Textual Optimism

In my previous post on Textual Optimism: A Critique of the United Bible Societies’ Greek New Testament by Kent W. Clarke (part of the JSNT monograph series now edited by Stanley Porter), I summarized some of Clarke’s statistics on the general upgrade from D to C, C to B, and B to A in the variant rating system.

In my subsequent reading, Clarke has charged that the overall upgrade in textual quality is made even more stark because the letter rating definitions themselves were upgraded from the-glass-is-half-empty to the-glass-is-half-full.

Here are the UBS3 definitions:

  • {A} The text is virtually certain.
  • {B} There is some degree of doubt.
  • {C} There is a considerable degree of doubt.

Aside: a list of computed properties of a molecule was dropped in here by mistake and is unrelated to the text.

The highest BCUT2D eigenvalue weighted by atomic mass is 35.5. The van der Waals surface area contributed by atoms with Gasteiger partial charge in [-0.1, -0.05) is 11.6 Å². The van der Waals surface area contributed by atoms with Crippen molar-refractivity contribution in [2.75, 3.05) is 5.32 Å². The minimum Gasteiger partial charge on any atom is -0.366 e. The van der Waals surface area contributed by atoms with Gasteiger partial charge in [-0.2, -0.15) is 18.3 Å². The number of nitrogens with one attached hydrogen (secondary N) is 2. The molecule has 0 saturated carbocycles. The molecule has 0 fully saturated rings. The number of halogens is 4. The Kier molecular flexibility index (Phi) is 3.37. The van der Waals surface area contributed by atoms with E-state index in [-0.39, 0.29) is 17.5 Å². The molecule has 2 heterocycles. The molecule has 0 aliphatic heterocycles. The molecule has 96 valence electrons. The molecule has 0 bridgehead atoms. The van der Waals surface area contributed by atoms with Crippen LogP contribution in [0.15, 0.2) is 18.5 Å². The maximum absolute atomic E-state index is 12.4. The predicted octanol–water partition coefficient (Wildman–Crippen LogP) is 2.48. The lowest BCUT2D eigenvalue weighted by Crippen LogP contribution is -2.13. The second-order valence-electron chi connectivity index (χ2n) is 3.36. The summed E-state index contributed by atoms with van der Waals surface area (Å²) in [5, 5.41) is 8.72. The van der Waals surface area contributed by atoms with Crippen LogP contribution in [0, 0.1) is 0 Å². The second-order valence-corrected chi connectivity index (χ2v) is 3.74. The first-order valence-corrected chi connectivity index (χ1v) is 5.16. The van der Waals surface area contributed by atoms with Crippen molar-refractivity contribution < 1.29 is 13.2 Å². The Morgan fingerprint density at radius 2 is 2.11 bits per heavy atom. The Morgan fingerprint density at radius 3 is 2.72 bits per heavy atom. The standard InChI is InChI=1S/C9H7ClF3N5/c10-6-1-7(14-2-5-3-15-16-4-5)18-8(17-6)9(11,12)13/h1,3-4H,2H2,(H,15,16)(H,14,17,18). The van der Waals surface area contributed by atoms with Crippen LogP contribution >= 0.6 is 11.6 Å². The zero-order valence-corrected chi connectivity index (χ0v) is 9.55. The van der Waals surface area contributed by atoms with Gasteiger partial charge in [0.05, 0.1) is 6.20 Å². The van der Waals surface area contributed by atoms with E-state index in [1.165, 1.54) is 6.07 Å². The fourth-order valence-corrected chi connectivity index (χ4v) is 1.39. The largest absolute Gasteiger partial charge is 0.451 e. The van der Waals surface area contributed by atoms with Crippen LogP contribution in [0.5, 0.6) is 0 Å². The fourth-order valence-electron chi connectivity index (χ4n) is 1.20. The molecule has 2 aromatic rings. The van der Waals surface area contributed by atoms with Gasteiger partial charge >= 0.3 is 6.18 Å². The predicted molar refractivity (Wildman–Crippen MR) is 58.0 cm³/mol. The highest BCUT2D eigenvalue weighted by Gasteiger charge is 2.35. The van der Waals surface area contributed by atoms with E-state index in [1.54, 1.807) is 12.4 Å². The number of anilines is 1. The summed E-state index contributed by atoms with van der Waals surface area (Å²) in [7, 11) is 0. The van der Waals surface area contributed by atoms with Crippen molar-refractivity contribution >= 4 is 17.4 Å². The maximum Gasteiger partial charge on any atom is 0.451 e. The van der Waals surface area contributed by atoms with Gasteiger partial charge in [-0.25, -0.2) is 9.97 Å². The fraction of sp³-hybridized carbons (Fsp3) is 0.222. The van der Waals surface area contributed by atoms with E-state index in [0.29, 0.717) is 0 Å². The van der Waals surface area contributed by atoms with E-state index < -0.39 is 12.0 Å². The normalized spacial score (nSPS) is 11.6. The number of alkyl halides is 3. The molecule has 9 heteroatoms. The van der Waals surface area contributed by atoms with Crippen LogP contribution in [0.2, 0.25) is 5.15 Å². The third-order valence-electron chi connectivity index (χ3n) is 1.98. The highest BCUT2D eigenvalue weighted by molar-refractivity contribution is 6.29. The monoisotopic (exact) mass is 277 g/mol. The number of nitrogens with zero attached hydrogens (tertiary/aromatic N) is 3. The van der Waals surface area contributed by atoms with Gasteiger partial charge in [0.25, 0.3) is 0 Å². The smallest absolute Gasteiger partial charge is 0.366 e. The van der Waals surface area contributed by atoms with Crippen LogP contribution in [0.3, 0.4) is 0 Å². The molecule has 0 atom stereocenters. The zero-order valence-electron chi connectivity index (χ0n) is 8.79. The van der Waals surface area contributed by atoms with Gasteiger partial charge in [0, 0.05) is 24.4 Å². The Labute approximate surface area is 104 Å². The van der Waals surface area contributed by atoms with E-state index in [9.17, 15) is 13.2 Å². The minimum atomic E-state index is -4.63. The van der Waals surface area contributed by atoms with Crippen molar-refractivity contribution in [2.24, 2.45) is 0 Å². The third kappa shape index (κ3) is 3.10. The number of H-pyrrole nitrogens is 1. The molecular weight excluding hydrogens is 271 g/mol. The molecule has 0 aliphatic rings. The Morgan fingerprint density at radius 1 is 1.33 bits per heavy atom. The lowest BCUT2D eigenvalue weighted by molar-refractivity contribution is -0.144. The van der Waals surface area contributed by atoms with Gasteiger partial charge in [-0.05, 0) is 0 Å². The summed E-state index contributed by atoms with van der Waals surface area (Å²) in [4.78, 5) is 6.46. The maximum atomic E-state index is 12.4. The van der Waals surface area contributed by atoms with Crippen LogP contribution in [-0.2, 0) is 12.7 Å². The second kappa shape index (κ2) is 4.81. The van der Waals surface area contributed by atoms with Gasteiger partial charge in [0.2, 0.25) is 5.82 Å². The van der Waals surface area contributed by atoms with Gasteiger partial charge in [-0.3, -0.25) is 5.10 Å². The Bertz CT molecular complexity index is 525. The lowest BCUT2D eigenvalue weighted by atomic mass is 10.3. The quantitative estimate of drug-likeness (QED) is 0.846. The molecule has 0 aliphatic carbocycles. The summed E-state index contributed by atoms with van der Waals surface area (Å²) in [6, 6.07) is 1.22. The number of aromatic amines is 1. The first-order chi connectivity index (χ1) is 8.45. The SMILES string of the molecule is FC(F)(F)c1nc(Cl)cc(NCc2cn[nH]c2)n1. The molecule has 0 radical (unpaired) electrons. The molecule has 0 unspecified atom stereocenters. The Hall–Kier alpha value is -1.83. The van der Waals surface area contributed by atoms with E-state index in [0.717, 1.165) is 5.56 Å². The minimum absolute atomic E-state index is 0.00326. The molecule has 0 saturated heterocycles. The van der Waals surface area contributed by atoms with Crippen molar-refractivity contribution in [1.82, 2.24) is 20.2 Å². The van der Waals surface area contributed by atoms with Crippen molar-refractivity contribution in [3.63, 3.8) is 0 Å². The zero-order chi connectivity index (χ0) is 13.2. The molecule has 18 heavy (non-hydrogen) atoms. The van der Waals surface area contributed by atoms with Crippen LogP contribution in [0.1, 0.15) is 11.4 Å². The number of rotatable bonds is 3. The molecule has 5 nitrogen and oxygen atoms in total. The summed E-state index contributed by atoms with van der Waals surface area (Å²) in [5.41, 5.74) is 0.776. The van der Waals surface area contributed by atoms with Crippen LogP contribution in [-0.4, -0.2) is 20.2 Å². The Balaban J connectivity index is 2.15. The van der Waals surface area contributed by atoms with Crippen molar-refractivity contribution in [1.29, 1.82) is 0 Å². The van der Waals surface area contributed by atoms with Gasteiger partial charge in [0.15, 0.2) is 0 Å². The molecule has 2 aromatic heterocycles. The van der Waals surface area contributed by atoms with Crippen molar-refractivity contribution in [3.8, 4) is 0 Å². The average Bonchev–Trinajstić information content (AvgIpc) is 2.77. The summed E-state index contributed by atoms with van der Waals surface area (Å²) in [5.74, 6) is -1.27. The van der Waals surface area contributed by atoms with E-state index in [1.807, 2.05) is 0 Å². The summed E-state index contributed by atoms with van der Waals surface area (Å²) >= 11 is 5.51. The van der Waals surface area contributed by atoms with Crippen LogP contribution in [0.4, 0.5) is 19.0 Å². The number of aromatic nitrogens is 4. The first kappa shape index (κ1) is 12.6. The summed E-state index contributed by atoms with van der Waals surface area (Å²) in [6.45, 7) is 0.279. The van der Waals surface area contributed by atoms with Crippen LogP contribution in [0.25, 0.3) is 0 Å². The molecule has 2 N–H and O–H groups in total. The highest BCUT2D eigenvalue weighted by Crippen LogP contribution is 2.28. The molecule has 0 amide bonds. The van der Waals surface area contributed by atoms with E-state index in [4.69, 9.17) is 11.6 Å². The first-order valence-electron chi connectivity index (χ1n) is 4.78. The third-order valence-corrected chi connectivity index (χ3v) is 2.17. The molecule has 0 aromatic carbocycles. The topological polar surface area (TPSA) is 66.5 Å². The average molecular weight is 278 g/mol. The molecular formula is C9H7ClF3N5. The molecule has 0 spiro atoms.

• {D} There is a very high degree of doubt.

Here are the UBS4 definitions:

  • {A} The text is certain.
  • {B} The text is almost certain.
  • {C} The editors had difficulty in deciding which variant to place in the text.
  • {D} The editors had great difficulty arriving at a decision.

Note that the majority of the UBS1-3 rating definitions were related to doubt while the UBS4 definitions are related to certainty. So you would actually expect some A’s in USB3 to go to B’s in UBS4, some B’s to C’s, and so on. Instead, you see the opposite. It’s almost as if the certainty of the editors’ choices got a double upgrade from UBS3 to UBS4.

Clarke is not saying we should ditch the UBS, or even the UBS4. He’s simply warning that the letter ratings should be used with caution and full knowledge—and he’s implicitly asking the committee in charge of the UBS to give a fuller explanation for their choices.

Author: Mark Ward

PhD in NT; theological writer for Faithlife; former high school Bible textbook author for BJU Press; husband; father; ultimate frisbee player; member of the body of Christ.

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